Bradley here. I thought it might be a good time to check in and see how you’re doing a few weeks after I left town. For anyone who has not been reading this blog, I’m Scott’s dog. Well, I was until he and Beth asked that horrible veterinarian, Dr. Haims, to euthanize me.
Don’t get me wrong – I’m not mad about my death. It was time to go. I just wish it hadn’t been in that guy’s office. I’ve never liked that place or the way they poked and prodded me there. But I digress.
My sense, looking down at you, Scott, from this vantage point, is that you’re still struggling with the grief. Your mood seems flat and sometimes it even looks like despair. That worries me. I don’t want you to hold on to our parting or my cancer as the most important part of our relationship. Though it may sound trite, I think it would be better to focus on the good times. We had lots of those.
But I sense that you are earnest in wanting to move through grief and give it some time. Okay. You’re the owner. Go for it. But can we just take a few moments to review some of those good times? Who said you have to be depressed in order to grieve? I think you can do both. It’s like walking and chewing a bone at the same time.
Let’s talk about Beth and Scott’s Adventure – the most wonderful experience you could have given me in my last year. If we had been home, I would certainly have enjoyed the day-to-day of being a house dog, but you gave me a chance to see a dozen states over a seven-month period. It was never, ever dull. In fact, driving to a new place was always exciting. Thank you for that.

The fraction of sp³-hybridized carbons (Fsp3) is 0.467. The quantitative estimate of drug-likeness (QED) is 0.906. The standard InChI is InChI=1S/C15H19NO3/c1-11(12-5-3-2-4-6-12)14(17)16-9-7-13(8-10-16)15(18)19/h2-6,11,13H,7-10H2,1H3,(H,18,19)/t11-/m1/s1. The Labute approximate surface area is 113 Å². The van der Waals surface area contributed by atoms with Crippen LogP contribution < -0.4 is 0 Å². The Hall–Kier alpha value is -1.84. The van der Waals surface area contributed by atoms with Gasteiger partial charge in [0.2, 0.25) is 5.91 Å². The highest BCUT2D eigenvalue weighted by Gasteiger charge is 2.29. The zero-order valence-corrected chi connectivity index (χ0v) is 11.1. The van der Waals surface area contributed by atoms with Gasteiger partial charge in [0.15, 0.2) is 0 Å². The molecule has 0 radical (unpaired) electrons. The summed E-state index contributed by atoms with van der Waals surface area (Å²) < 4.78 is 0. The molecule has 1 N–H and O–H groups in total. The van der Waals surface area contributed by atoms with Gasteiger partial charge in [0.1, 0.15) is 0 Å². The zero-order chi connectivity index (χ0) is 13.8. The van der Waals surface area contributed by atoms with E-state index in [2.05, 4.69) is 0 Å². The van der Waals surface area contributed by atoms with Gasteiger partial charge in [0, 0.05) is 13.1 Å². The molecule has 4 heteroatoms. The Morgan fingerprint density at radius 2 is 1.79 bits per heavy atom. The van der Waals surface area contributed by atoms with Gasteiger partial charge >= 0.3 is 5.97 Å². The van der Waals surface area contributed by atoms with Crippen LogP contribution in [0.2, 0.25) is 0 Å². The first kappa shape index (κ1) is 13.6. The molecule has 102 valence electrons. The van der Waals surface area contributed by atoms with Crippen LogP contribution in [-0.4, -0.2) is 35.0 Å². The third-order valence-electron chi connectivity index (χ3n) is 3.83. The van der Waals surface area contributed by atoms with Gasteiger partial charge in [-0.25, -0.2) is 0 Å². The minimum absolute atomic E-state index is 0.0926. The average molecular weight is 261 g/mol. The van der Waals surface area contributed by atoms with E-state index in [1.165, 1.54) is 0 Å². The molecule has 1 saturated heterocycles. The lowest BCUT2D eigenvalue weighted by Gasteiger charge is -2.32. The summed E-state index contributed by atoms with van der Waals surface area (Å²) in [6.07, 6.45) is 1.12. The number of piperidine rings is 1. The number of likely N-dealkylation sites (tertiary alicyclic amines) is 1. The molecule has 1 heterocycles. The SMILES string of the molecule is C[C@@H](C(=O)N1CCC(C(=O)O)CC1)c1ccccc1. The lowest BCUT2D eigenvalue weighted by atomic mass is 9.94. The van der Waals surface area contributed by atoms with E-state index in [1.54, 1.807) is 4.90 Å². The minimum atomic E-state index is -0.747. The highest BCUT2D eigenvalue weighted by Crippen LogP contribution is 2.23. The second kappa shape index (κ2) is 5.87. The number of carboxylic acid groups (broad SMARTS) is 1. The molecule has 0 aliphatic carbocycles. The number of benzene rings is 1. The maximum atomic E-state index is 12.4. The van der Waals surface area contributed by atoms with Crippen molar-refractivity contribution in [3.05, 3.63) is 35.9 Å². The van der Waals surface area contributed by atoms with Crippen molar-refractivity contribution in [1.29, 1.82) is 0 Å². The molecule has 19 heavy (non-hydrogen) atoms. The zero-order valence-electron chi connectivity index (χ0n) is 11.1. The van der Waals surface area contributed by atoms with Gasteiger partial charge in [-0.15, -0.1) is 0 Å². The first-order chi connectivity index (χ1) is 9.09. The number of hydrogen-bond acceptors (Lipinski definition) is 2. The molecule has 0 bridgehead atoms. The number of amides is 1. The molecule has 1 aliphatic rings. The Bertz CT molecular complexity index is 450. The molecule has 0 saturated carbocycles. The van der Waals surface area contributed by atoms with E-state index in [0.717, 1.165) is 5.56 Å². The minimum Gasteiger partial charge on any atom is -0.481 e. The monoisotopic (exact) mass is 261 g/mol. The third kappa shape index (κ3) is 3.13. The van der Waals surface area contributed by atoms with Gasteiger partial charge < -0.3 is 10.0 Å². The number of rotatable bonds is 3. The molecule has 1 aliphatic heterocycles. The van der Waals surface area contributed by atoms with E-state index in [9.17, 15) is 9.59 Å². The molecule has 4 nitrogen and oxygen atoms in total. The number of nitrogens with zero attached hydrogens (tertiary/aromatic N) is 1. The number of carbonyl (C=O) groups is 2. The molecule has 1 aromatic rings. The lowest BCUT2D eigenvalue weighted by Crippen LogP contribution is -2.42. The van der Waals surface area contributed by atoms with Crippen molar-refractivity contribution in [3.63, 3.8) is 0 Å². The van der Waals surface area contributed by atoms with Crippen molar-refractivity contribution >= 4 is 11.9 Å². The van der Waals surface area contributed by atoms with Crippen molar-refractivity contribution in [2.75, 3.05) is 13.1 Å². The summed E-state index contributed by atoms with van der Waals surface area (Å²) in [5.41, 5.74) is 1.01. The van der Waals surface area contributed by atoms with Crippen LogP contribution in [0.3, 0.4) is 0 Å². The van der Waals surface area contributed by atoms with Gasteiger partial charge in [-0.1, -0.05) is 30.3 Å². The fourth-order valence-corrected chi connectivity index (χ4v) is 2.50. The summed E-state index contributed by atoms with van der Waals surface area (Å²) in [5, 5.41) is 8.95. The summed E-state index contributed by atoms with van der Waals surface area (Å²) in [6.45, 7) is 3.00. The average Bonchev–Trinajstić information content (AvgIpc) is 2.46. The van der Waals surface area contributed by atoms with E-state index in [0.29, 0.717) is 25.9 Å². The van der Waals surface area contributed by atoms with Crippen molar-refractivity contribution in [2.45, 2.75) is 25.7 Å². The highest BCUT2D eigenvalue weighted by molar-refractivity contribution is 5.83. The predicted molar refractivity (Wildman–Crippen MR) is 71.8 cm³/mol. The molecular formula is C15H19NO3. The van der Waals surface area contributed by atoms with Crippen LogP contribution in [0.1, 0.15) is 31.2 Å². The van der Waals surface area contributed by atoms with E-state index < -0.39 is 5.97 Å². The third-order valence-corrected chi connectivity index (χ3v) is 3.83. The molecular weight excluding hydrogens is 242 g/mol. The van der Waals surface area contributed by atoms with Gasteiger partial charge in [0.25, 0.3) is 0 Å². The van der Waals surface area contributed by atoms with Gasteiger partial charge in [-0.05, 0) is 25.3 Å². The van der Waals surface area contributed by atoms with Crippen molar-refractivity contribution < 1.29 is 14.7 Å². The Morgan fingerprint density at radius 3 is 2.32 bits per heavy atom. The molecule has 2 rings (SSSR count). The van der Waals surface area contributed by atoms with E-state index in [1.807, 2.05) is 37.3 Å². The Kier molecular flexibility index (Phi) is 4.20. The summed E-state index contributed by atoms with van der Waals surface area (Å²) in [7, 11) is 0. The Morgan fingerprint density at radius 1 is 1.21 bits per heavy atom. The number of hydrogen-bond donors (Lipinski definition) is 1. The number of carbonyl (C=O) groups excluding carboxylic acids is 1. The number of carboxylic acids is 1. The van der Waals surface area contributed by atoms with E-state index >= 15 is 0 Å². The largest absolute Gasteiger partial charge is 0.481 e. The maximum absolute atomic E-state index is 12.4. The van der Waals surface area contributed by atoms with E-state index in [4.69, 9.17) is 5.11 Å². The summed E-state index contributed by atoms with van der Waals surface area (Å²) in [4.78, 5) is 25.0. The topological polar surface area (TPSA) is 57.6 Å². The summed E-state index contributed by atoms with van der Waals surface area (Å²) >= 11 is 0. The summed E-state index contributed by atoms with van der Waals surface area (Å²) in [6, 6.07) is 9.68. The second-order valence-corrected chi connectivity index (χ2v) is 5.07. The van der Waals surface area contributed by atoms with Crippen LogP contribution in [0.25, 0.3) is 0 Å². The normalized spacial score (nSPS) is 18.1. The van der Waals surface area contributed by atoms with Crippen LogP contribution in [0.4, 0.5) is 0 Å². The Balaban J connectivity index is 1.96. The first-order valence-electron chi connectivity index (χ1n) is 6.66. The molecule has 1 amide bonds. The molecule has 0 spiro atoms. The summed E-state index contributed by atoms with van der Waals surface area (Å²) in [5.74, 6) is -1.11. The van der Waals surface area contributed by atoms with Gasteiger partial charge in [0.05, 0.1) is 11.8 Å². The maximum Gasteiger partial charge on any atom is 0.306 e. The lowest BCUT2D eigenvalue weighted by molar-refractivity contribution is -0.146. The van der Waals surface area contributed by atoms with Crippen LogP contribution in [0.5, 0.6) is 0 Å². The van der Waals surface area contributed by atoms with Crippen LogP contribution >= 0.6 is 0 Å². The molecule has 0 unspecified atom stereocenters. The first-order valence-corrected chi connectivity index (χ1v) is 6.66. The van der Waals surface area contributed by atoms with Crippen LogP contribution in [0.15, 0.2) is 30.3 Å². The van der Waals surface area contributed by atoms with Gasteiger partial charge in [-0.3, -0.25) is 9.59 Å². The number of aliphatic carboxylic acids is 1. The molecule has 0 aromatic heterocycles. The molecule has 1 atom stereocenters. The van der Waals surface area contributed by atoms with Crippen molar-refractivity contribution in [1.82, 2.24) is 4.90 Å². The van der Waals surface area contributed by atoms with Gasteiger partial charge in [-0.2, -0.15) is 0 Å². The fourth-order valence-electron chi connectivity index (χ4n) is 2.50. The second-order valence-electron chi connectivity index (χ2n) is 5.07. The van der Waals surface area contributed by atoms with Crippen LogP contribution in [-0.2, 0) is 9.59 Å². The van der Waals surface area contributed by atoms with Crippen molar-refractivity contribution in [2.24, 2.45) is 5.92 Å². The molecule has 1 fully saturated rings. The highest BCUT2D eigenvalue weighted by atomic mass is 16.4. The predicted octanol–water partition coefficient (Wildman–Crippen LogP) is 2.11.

My favorite moment was always when you opened up the back door of the truck and I smelled the scents of a new place, a brand new set of bushes, trees and flowers to explore with my nose. I don’t have the vocabulary to describe it, but the smells in the southern U.S. were so different than the ones in the northeast. Maybe it’s the food or the soil, but I found it absolutely fascinating. Every morning was an opportunity to pee, walk, smell, poop, and meet new dogs from all around the country. Lapdogs and mutts, friendly ones and standoffish boors – it didn’t matter. I found each exciting in its own way.
I like to think that I left my mark wherever we went. While you and Beth met people and improved lifelong friendships I got to pee in as many spots as possible so that other dogs would say, “Bradley was here!” What an adventure!
I can see you’re smiling. It’s okay to grieve and be happy. As you often told people, “one of the hallmarks of adulthood is the ability to have two seemingly contrary emotions at the same time.” You were right. It’s one of the things we dogs understand, too.
Everyone thinks we’re happy when we pups are shaking our tails. And while that’s true – most of the time – it’s as likely that we’re feeling anxious about other dogs, where our next meal is coming from, and those friggin’ veterinarians with the nail clippers, shots, and slippery exam tables. Don’t get me started.
Listen. I know you’re a busy guy and you have to get on with your day. I just wanted to let you know that I’m still here, connected to your heart and plan on being in that place for forever, if you’ll have me.
Now, I’ve got some bushes to inspect.